I know I’ve written this before, but when my sister Pamela and I first watched Gone With the Wind when it debuted on network TV in the late 70s, we had a major falling out over the motivations and actions taken by one Scarlett O’Hara. The point of contention was Scarlett slapping Prissy across the face. My sister was appalled at this racist brutality. I, having read the book 36 times, countered that Prissy, in the 11th hour and having repeatedly reassured Scarlett about her midwifery abilities, lets out the truth that she has no idea what to do; Scarlett’s going to have to deliver Melanie’s baby on her own, and oh yeah, the murderous Yankees are burning down the city and set to invade momentarily. I was right, of course, but perhaps Pam did have a point. After all, hadn’t we Northerners grown up learning about the evils of slavery and the horrors inflicted upon slaves by their white masters?
That underlying message that we were all spoon-fed in grade school, that all slaves were noble beings, that all blacks came here in chains from Africa, that all white Southerners were brutal maniacs, supports the underpinnings of the movie version of The Help, adapted from Kathryn Stockett’s somewhat better 2009 best selling novel. As directed by Tate Taylor, the movie is about the gulf dividing the rich white housewives of 1962 Jackson, Miss., and the black servants who clean after and care for their own children—in some cases, just as they had done for their current mistresses—and it is a case study in white liberal arrogance. Before pelting my house with rotten vegetables, bear with me just a bit. In the tradition of sentimental “message” movies from the ’60s and even ’70s, The Help relies on its audience’s complete sympathy with and acceptance of the stereotype of the martyr servant, a powerless woman who is in some ways the gentle doppelganger to the hysterical white heiress for whom she works. The black maid/nanny, often depicted as comfortably plump, is able to provide enormous stores of love and support for the white tykes under her charge, even as they challenge and even insult her. Meanwhile, the white birth mother is depicted as bejeweled, skinny, uptight, and more interested in social gatherings at the club than cleaning snotty noses.
In The Help, the black providers of all things wise and merciful are depicted primarily by two women, Aibileen Clark (Viola Davis) and Minny Jackson (Octavia L. Spencer). The women they work for are in many ways, worlds apart; Hilly Holbrook (Bryce Dallas Howard) is bound to duty and tradition and what she thinks is propriety, whereas Celia Foote (Jessica Chastain) is basically poor white trash redeemed by a good heart and an even better marriage. But because this is a simplistic take on racial relations, these employers are lumped together, as part of “the problem.” Taylor gives us scenes depicting the often selfless work of the servants, as well as the rudeness with which they dealt, even as pretending not to hear. The part of the audience, or, rather, intelligent and sensitive Skeeter (Emma Stone), is meant to solace us with the fact that there is at least one white person in town who gets it, who understands that what Martin Luther King, Jr., and Medgar Evers, whose assassination is touched upon briefly in the movie’s only gutsy moment, are trying to do is right and good.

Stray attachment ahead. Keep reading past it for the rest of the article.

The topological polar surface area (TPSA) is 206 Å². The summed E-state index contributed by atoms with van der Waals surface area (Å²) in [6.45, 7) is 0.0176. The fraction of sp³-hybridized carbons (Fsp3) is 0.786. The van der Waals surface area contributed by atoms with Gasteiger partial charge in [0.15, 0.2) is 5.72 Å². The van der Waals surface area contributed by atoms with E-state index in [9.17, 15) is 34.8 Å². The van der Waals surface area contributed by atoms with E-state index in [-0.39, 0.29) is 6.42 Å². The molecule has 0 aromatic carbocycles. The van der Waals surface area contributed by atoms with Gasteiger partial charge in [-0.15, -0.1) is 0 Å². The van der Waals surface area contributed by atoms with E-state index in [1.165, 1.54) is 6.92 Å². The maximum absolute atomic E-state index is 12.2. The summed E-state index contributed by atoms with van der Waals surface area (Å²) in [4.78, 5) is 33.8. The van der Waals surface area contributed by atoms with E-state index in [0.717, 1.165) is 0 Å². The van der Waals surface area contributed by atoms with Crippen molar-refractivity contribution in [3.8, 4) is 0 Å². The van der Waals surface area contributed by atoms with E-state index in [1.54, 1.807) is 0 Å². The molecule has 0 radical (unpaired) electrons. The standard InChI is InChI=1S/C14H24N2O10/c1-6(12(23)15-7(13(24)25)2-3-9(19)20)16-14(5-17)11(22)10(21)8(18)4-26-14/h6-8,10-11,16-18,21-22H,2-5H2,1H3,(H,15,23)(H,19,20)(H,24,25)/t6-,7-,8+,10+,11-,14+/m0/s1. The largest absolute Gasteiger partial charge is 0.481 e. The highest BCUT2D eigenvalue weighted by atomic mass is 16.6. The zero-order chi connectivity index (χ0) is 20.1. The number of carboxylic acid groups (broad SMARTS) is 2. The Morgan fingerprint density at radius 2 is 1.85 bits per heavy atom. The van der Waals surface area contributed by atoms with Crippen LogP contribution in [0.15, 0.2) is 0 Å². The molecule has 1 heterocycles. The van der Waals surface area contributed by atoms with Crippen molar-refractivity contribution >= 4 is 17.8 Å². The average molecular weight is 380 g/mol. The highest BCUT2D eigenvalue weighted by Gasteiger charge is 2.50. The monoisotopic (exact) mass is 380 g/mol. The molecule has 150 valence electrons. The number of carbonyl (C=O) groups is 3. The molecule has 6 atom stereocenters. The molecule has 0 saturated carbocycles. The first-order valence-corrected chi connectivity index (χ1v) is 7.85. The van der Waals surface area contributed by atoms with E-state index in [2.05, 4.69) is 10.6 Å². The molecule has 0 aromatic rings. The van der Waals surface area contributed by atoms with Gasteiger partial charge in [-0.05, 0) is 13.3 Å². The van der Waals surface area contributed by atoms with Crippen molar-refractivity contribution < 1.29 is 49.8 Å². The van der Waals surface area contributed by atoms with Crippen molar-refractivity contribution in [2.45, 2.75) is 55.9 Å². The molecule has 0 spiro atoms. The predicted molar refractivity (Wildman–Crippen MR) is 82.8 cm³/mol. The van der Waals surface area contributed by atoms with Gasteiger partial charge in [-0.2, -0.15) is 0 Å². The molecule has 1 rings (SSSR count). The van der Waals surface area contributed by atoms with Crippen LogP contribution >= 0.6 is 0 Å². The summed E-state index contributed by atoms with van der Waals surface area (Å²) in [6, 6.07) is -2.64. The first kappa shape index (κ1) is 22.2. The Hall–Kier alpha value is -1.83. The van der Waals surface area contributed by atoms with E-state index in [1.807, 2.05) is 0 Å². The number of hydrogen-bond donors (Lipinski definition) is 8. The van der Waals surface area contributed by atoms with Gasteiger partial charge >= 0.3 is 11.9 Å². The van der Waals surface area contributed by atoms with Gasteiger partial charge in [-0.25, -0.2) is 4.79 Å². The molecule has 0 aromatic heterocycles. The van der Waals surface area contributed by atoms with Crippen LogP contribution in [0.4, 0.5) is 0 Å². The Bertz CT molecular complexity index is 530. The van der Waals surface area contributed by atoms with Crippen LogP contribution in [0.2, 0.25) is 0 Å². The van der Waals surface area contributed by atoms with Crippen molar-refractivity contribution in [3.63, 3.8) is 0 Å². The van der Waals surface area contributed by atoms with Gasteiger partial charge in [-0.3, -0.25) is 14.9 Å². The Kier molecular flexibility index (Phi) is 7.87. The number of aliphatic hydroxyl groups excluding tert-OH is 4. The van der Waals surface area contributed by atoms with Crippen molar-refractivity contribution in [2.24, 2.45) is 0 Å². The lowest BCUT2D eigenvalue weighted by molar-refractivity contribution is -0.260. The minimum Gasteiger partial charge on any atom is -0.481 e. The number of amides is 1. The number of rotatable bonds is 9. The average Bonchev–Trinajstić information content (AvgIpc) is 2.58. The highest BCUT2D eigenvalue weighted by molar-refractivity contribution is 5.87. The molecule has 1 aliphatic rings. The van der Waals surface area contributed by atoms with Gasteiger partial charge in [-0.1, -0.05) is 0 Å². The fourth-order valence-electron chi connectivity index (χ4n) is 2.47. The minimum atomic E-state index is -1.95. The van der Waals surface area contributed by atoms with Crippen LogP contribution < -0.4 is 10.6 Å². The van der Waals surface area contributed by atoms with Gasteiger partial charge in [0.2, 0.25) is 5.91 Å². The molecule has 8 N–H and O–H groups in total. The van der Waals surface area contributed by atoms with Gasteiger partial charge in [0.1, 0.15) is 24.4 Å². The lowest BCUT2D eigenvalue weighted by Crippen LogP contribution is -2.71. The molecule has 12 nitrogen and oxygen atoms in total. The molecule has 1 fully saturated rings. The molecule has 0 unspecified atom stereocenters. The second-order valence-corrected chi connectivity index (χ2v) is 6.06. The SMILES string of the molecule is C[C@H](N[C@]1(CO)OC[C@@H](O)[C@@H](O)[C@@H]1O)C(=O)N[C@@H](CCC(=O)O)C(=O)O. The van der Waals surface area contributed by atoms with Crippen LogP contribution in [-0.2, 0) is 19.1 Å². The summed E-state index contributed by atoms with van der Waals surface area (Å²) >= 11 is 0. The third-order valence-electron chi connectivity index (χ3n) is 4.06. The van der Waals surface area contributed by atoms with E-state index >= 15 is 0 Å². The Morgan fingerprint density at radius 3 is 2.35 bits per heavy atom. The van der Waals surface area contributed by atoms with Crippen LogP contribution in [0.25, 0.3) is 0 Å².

Thanks to the performances of Spencer and especially Davis, their characters come to a life that doesn’t immediately leap off the page. The aforementioned gripping scene shows Aibileen, heading to the bus to go home after a long shift, hearing about a shooting, and first hurrying, than running, even tripping, over railroad tracks and pitted sidewalks as the lights of a Mississippi dusk fade to night, and the sense of impending doom, even on a routine trip home, is real and very frightening. For her part, Spencer’s Minny is used primarily for comic fodder, but she shows great empathy for the alienated Celia, providing her sound advice and encouragement. Even with the stunted dialogue and piss-poor vocal coaching, at which even the decades old Sanford & Son had the insight to poke fun, Spencer and Davis somehow transcend the Stepin Fetchit quality of the dialogue.
A braver movie would have given the servants more depth, maybe even would have presented one or two whom we out and out didn’t like and wouldn’t have wanted anywhere near our homes. A braver movie would have painted the white club ladies with more than one brushstroke, perhaps even going so far as to limn the limits of their own existences, the existence of their own silent rage. Granted, having no voting rights and fearing for your freedom, even your life, are weightier matters than having to deal with chauvinism and societal expectation, but couldn’t a more meaty narrative been made if instead of presenting two fractious yet caricature sides of an issue, we could have seen just a glimpse into shared indignities, sexual inequalities, burdens, mind numbingly repetitive nature of domesticity? The Help is the kind of movie at whose conclusion, the entire audience will stand and cheer, but the applause they’re hearing, giving, is really the sounds of their own hands patting themselves on the back for knowing so much more and so much better than those who came before them.